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Bias in Gaming

Bias in Gaming: Predetermined Moral Choices, Empathy Gaps, and Victims

Playing a game like inFamous, Bioshock, Dragon Age, Star Wars: The Old Republic, or any game that has a morality system built into the game has been a bit strange for me. They build stories where you get to choose how your character’s life should play out, with dozens of opportunities to piss off the wrong people because they have punchable faces or act like skidmarks on your underwear where regardless of how clean you’ve been they still appear, moments that make you want to change sides because your emotions get in the way causing you to ally with a faction with a sympathetic background or because a character that you’ve grown fond of was killed by one’s hands.

But all of those opportunities are useless. Not because I’m so detached to the struggles that the characters in the story exhibit, nor because the storytelling did a crappy job of getting me attached to the characters within the story so actions against them wouldn’t cause some emotional reaction.

It’s because when the game started, I decided that this playthrough my player would be the Paragon, always choosing the morally “right” thing to do.

By picking a side and sticking to it, my actions are predetermined regardless of how bad the situation got to the characters in the game. No matter what kind of emotional response I would have because my favorite ship was getting tortured, chaos the villain was causing, betrayal that my best-friend would cause.

InFamous_Second_Son_Karmic_Moment_-_Hank

The emotional stress that any of this would cause me normally would be completely disintegrated because I knew that my actions were already predetermined. I would be the Predetermined Paragon for this run of the game.

But why does choosing this even matter? Does the canonical story assume that the player would be a Paragon of goodwill, ethics and morality pulling from an infinite pool of patience and persistence until they succeed? Perhaps.

A question as important: why does it cause such emotional stress in the first place?

More after the break.

Continue reading “Bias in Gaming: Predetermined Moral Choices, Empathy Gaps, and Victims”

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Bias in Gaming: Pre-Orders, DLC, Valuation and Pain of Paying 

Big Boss’s Dismembered Arm. Jacob’s Hidden Stabby Knife. Pipboy Wristband for a phone that won’t fit inside. A statue of a dragon that will never see the light of day. Another year goes by and more toys begin collecting dust, trying to match the shade of grey as the collectables next to them. A Street Fighter 4 duffle bag, with matching 4gb USB stick. Travel Chest housing a Nathan Drake Statue. A lie of reselling at mark-up that will never be true. Things that I’ll never use, nor had any intention of using.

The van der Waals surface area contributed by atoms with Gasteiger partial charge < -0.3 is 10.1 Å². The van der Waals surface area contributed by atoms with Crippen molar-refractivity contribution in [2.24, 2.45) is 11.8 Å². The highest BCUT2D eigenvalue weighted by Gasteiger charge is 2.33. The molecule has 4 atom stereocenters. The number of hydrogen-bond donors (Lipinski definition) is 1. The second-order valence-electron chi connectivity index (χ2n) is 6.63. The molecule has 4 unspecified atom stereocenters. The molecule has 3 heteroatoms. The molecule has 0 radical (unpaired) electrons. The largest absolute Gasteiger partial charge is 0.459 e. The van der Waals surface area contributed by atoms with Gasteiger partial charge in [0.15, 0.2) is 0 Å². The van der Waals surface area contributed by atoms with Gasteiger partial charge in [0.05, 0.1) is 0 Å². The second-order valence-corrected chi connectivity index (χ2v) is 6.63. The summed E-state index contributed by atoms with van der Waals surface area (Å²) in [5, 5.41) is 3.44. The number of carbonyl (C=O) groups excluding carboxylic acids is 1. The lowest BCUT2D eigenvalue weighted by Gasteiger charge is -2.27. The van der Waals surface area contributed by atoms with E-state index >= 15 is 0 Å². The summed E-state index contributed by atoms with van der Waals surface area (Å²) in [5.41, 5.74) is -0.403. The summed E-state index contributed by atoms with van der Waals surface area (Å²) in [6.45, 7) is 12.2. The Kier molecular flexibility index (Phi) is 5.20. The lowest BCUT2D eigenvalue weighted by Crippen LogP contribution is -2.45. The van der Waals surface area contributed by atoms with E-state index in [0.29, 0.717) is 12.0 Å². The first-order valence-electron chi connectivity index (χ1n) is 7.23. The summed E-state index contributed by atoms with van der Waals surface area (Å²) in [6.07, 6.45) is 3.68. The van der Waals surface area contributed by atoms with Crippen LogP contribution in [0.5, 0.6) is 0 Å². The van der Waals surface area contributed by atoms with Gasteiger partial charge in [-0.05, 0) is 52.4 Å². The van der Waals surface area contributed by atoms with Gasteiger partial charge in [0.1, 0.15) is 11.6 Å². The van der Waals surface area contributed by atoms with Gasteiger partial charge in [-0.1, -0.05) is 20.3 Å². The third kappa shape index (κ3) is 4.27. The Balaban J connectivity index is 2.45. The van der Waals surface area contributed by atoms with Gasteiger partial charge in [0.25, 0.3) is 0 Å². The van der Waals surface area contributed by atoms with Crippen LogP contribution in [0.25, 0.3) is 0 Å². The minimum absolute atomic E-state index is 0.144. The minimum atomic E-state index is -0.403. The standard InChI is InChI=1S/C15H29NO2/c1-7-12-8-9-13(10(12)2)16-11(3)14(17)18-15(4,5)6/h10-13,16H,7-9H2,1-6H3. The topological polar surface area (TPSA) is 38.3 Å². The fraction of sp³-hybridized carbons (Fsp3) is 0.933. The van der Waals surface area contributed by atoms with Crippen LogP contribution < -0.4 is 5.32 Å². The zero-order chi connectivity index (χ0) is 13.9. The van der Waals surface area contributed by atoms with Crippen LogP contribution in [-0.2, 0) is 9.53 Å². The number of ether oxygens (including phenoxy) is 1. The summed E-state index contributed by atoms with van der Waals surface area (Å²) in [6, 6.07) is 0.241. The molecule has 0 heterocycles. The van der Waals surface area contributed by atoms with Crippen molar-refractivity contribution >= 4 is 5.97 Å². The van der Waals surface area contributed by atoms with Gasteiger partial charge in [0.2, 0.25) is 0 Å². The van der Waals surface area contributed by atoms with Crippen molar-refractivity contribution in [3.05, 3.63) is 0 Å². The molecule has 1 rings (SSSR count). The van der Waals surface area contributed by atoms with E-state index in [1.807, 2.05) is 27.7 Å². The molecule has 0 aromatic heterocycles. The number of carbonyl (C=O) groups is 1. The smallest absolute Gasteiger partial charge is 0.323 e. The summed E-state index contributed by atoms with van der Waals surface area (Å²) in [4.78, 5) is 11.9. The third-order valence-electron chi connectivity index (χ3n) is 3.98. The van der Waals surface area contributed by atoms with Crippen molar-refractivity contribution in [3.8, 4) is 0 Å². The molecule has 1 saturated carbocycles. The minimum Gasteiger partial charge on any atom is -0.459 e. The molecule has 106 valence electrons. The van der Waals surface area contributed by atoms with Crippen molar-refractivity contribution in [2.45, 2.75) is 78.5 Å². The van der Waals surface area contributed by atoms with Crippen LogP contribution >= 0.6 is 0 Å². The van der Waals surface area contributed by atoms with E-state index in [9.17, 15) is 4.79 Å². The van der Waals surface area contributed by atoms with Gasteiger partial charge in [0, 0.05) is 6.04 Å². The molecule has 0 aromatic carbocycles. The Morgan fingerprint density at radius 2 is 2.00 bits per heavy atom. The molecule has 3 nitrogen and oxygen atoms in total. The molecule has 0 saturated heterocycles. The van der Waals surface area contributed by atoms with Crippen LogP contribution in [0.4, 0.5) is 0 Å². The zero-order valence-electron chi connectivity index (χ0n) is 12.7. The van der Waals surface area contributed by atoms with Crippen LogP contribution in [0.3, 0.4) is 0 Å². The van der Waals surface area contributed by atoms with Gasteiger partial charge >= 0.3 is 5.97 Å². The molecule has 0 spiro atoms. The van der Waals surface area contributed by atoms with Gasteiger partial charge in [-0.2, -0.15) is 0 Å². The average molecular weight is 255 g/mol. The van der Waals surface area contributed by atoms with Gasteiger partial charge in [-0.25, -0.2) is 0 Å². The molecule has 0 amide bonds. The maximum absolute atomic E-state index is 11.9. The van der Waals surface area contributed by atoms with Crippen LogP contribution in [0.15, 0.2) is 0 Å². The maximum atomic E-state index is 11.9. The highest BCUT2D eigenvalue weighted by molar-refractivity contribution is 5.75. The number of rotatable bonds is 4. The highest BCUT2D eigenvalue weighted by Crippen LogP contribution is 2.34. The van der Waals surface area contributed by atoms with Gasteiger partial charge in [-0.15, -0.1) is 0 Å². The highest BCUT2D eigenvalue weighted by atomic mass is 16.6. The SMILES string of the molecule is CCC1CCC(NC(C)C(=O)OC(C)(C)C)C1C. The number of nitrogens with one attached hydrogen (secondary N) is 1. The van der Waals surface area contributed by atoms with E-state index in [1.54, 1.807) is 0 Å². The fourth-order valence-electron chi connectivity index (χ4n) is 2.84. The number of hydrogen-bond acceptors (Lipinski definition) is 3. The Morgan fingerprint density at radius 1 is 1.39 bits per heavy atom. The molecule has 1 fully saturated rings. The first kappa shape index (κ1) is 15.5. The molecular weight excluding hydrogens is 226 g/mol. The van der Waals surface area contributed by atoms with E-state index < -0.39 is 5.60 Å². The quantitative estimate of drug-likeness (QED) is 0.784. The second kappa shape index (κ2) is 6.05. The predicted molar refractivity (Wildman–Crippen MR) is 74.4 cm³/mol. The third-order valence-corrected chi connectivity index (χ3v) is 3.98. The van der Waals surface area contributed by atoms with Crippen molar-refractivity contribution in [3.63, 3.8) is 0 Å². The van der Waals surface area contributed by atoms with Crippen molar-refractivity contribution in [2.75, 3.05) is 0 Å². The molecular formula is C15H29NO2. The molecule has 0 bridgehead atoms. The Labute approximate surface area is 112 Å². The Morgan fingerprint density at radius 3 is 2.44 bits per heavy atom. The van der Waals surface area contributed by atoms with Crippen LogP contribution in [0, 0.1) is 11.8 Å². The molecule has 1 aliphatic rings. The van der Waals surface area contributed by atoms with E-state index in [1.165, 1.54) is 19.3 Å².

Books filled with in-game pre-order bonuses that will never be redeemed. Enough digital bow and arrows to build a small log cabin. A digital black market of goods that will never be offloaded. Ships whose cargo never reaching their destined port.

Why do we fall for preorder bonuses every time when we know they are money sinkholes? Are these toys really that enticing? Do we feel like we’ll be missing out on some grand revelation by not getting the ultimate collector’s definitive edition boxset? (super turbo world champions)

Continue reading “Bias in Gaming: Pre-Orders, DLC, Valuation and Pain of Paying “

Bias in Gaming: Defaults and False Choice. 

Legend of Zelda has always had some interesting design choices; from its gameplay, to its level design, to its enemy creation and how it chose to inform the player of how to progress. Oversimplifying its weapons to make sure that they are intuitive to use and easily instinctual in recognizing when to use it. Enemies with only a single mechanic to perform makes them easy to deduce means of dispatching them; and the difficulty comes when mixing placement with variety with terrain forcing you to take into account more variables and manage more moving parts. It shows that they put at least some attention to how they create the experience in their games.

That doesn’t mean that the Legend of Zelda is a perfect fleet and even its best ships have a few holes in them. The one that comes up time and time again is how they handle dialog.

Paragraphs of dialogue being spit at you. Line after line, given 10 words at a time. You sit there hitting the “next” button for minutes at-a-time. At the end of it you’re asked “Did you get all that?”

zelda-owl-gif

And the default placement of the cursor is on the “No.”

You hit “next” and you scream and storm away from the TV, incredulous to wasting your time for twice the length.

A game actively keeping you away from the action by forcing you, the player, to slow down and pay attention. Why would the cursor be set to “No”?

Continue reading “Bias in Gaming: Defaults and False Choice. “

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